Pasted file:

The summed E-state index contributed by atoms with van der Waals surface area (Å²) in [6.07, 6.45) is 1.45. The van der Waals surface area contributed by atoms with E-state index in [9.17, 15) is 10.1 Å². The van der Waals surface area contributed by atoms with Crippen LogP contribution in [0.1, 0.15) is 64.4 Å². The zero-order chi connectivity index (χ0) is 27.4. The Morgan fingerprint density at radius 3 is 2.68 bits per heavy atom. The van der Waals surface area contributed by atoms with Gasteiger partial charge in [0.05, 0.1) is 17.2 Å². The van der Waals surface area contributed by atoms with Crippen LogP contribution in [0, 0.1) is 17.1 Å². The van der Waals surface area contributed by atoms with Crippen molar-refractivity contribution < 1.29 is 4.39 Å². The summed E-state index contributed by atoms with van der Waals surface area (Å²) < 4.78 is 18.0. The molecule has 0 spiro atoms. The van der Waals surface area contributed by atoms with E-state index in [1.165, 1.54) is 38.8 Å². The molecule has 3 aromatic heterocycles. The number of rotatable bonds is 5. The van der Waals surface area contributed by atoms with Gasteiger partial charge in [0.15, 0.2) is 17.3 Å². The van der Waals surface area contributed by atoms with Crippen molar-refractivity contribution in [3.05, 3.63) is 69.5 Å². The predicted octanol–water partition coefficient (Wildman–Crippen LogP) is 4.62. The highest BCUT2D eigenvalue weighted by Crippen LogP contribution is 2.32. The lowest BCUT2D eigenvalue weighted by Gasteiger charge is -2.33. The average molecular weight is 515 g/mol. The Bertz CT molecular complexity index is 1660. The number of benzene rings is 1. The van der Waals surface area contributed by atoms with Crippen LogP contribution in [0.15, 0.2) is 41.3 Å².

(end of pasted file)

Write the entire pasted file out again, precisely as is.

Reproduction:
The summed E-state index contributed by atoms with van der Waals surface area (Å²) in [6.07, 6.45) is 1.45. The van der Waals surface area contributed by atoms with E-state index in [9.17, 15) is 10.1 Å². The van der Waals surface area contributed by atoms with Crippen LogP contribution in [0.1, 0.15) is 64.4 Å². The zero-order chi connectivity index (χ0) is 27.4. The Morgan fingerprint density at radius 3 is 2.68 bits per heavy atom. The van der Waals surface area contributed by atoms with Gasteiger partial charge in [0.05, 0.1) is 17.2 Å². The van der Waals surface area contributed by atoms with Crippen LogP contribution in [0, 0.1) is 17.1 Å². The van der Waals surface area contributed by atoms with Crippen molar-refractivity contribution < 1.29 is 4.39 Å². The summed E-state index contributed by atoms with van der Waals surface area (Å²) < 4.78 is 18.0. The molecule has 0 spiro atoms. The van der Waals surface area contributed by atoms with E-state index in [1.165, 1.54) is 38.8 Å². The molecule has 3 aromatic heterocycles. The number of rotatable bonds is 5. The van der Waals surface area contributed by atoms with Gasteiger partial charge in [0.15, 0.2) is 17.3 Å². The van der Waals surface area contributed by atoms with Crippen molar-refractivity contribution in [3.05, 3.63) is 69.5 Å². The predicted octanol–water partition coefficient (Wildman–Crippen LogP) is 4.62. The highest BCUT2D eigenvalue weighted by Crippen LogP contribution is 2.32. The lowest BCUT2D eigenvalue weighted by Gasteiger charge is -2.33. The average molecular weight is 515 g/mol. The Bertz CT molecular complexity index is 1660. The number of benzene rings is 1. The van der Waals surface area contributed by atoms with Crippen LogP contribution in [0.15, 0.2) is 41.3 Å².